While romance scams aren't new, their popularity continues to rise and in the US people lost $547 million to romance scams in 2021, up 80% compared to 2020 and six times higher than in 2017. Don't be lulled into a false sense of security thinking this is just the US, Brits are just as susceptible. Thinking back a long way, people might just remember the I Love You virus. This virus was an email which was entitled simply "I Love You" . The premise was that many of the people receiving this would open it out of sheer curiosity. This happened in the company I worked for at the time and it was the CEO who opened it first - he should of realised that nobody loved him!! Luckily the payload was fairly benign and we eradicated it from the network quite quickly. The point though is that we, and our employees, are all human, with human frailties, which is of course what scammers rely on.
A romance scam typically works like this: The criminal will set up an account on a dating site with fake information and photos, which of course are of someone who looks inviting, trusting, and attractive. The profile seems too good to be true actually. They reach out to several candidates and try to start an online relationship.
Once the target reciprocates and trust has been established, the scam usually escalates to the thief's unveiling of a problem involving money. Typical scenarios include the request for funds to be able to travel to meet you in-person or to help the thieve's sick relative.
This type of scam has been shown to work on all ages and sexes. This is not a case of men preying on women, but of someone hiding behind a profile, preying on both sexes with almost equal success.
You can protect yourself from these fraudsters by doing the following:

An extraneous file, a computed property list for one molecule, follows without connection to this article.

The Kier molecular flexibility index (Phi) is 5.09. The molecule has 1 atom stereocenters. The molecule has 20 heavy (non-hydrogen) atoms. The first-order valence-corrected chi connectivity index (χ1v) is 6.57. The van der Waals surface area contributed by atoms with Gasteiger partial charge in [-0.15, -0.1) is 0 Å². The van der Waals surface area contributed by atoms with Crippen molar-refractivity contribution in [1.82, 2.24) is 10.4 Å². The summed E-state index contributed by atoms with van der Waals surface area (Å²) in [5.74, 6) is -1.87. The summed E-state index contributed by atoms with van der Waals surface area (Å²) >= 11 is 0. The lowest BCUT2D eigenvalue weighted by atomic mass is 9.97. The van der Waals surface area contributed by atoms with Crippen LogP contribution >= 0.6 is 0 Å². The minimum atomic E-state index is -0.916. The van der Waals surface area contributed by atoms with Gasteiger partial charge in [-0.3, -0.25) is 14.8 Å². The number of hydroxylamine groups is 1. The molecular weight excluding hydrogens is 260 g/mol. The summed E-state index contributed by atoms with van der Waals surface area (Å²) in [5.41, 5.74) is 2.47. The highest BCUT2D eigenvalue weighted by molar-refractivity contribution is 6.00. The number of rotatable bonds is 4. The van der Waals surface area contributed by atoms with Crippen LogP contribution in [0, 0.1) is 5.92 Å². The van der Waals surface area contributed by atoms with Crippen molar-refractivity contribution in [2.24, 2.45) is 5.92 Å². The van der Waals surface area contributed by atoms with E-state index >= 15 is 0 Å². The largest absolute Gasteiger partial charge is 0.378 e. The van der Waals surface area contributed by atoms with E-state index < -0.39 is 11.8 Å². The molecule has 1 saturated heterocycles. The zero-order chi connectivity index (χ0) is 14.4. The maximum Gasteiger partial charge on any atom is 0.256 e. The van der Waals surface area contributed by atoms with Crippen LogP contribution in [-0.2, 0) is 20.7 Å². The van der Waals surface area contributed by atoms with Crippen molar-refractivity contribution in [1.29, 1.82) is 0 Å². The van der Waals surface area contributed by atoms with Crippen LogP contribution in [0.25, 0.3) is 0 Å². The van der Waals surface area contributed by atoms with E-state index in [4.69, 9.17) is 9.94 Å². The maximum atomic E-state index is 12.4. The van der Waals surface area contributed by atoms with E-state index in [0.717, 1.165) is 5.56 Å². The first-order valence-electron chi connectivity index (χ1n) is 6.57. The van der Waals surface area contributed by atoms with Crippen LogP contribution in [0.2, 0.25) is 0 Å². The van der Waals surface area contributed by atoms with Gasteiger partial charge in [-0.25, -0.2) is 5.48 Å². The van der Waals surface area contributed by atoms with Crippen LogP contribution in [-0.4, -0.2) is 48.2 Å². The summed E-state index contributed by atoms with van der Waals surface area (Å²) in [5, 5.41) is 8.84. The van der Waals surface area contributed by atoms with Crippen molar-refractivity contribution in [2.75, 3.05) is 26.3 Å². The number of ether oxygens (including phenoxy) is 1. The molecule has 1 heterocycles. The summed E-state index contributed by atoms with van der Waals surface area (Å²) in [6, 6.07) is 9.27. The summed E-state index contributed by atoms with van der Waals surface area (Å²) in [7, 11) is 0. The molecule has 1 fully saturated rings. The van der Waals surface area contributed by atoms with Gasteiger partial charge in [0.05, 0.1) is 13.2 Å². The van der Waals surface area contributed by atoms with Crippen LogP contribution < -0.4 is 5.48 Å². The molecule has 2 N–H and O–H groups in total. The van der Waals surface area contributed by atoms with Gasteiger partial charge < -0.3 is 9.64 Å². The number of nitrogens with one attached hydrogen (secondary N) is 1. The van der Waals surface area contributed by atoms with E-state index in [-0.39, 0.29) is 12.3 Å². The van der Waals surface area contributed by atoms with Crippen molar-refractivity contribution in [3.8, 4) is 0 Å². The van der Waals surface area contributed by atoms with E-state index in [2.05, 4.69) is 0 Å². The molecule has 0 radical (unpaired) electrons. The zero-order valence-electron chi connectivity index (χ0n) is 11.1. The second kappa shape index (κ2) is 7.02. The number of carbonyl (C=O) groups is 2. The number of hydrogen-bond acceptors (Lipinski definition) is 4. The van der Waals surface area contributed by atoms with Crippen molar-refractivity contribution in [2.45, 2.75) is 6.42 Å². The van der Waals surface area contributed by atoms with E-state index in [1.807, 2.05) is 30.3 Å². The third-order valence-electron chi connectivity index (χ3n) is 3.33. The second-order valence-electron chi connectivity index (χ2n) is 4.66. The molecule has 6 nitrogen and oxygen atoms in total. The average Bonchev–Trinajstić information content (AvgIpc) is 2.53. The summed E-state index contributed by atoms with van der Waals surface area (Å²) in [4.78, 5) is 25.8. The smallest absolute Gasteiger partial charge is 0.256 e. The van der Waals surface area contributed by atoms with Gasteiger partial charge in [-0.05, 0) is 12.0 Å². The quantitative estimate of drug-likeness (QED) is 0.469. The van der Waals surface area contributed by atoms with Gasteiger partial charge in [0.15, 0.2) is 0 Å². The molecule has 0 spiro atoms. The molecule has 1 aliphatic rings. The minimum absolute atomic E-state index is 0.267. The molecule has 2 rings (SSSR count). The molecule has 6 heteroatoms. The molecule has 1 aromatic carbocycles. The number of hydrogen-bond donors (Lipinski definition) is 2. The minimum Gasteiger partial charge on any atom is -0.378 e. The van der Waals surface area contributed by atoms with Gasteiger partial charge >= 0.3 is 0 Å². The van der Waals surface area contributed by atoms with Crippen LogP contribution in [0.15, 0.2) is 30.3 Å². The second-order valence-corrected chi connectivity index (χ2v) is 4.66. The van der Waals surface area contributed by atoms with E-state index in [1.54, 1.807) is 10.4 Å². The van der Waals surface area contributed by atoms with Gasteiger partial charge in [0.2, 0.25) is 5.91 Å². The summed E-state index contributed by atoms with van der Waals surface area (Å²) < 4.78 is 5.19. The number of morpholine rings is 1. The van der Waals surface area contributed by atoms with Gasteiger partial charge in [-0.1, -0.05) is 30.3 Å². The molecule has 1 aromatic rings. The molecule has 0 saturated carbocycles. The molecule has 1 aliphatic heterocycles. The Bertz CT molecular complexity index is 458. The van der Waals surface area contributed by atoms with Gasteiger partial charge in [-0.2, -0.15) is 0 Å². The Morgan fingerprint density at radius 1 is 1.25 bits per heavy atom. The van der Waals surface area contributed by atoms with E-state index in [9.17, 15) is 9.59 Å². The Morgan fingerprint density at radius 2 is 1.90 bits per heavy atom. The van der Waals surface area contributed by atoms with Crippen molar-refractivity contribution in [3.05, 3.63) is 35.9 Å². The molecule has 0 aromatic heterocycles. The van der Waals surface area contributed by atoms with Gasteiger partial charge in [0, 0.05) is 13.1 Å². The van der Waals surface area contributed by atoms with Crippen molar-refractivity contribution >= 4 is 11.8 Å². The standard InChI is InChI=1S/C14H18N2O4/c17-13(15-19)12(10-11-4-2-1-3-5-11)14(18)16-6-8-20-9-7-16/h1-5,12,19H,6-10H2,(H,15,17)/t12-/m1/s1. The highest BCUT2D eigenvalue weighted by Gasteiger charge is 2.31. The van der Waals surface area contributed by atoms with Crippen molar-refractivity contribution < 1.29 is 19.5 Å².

- There's no need to post all of your information online. Withhold personally identifiable information such as your home addresses, work specifics, phone numbers, educational background and information about your children. This is also a good idea on social media and any other online profiles in order to keep your personal information from falling into the wrong hands.
- A little research goes a long way. Compare the information the person provides during your conversations with the information that exists about them online to see if anything is conflicting. A person without any online presence is certainly a red flag. You can also search their images on Google to see if they are actually of another person.
- Get a second opinion. Friends and family will often have better radar than you will since they are not directly involved in the romance. Introduce the love interest to a friend and ask for their honest opinion.
- Never, ever provide any financial assistance whatsoever.
- If something seems fishy or too good to be true, it probably is. Trust your instincts, and don't let yourself become love-blind.
Mobile Banking Scams
I put up a post last week where I briefly mentioned mobile banking and the problems that have become associated with it. It's something most of us now do privately and most businesses now link to their banks via a cloud based app through which most transactions take place.